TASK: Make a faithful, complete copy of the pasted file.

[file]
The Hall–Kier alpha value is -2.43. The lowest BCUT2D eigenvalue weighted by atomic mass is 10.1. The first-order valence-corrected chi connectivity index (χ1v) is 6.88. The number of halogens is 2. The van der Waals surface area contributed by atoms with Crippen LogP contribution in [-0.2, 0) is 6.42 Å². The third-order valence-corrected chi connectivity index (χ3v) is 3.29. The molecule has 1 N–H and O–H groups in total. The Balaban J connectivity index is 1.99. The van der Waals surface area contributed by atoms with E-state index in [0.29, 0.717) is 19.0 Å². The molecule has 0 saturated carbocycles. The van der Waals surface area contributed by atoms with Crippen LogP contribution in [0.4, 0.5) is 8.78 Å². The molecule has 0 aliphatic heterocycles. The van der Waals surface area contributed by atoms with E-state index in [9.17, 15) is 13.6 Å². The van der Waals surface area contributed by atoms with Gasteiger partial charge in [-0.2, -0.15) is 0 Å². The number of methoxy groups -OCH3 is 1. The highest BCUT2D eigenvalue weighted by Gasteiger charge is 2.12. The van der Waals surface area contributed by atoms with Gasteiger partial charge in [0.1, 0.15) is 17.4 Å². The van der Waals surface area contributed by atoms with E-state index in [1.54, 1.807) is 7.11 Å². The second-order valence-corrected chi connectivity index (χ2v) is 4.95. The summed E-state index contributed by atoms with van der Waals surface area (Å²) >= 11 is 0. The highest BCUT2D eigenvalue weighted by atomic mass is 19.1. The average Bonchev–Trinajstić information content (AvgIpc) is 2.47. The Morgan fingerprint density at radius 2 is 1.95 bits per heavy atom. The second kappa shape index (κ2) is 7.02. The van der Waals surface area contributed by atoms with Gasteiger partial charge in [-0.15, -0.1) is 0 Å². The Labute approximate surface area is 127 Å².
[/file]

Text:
The Hall–Kier alpha value is -2.43. The lowest BCUT2D eigenvalue weighted by atomic mass is 10.1. The first-order valence-corrected chi connectivity index (χ1v) is 6.88. The number of halogens is 2. The van der Waals surface area contributed by atoms with Crippen LogP contribution in [-0.2, 0) is 6.42 Å². The third-order valence-corrected chi connectivity index (χ3v) is 3.29. The molecule has 1 N–H and O–H groups in total. The Balaban J connectivity index is 1.99. The van der Waals surface area contributed by atoms with E-state index in [0.29, 0.717) is 19.0 Å². The molecule has 0 saturated carbocycles. The van der Waals surface area contributed by atoms with Crippen LogP contribution in [0.4, 0.5) is 8.78 Å². The molecule has 0 aliphatic heterocycles. The van der Waals surface area contributed by atoms with E-state index in [9.17, 15) is 13.6 Å². The van der Waals surface area contributed by atoms with Gasteiger partial charge in [-0.2, -0.15) is 0 Å². The number of methoxy groups -OCH3 is 1. The highest BCUT2D eigenvalue weighted by Gasteiger charge is 2.12. The van der Waals surface area contributed by atoms with Gasteiger partial charge in [0.1, 0.15) is 17.4 Å². The van der Waals surface area contributed by atoms with E-state index in [1.54, 1.807) is 7.11 Å². The second-order valence-corrected chi connectivity index (χ2v) is 4.95. The summed E-state index contributed by atoms with van der Waals surface area (Å²) >= 11 is 0. The highest BCUT2D eigenvalue weighted by atomic mass is 19.1. The average Bonchev–Trinajstić information content (AvgIpc) is 2.47. The Morgan fingerprint density at radius 2 is 1.95 bits per heavy atom. The second kappa shape index (κ2) is 7.02. The van der Waals surface area contributed by atoms with Gasteiger partial charge in [-0.15, -0.1) is 0 Å². The Labute approximate surface area is 127 Å².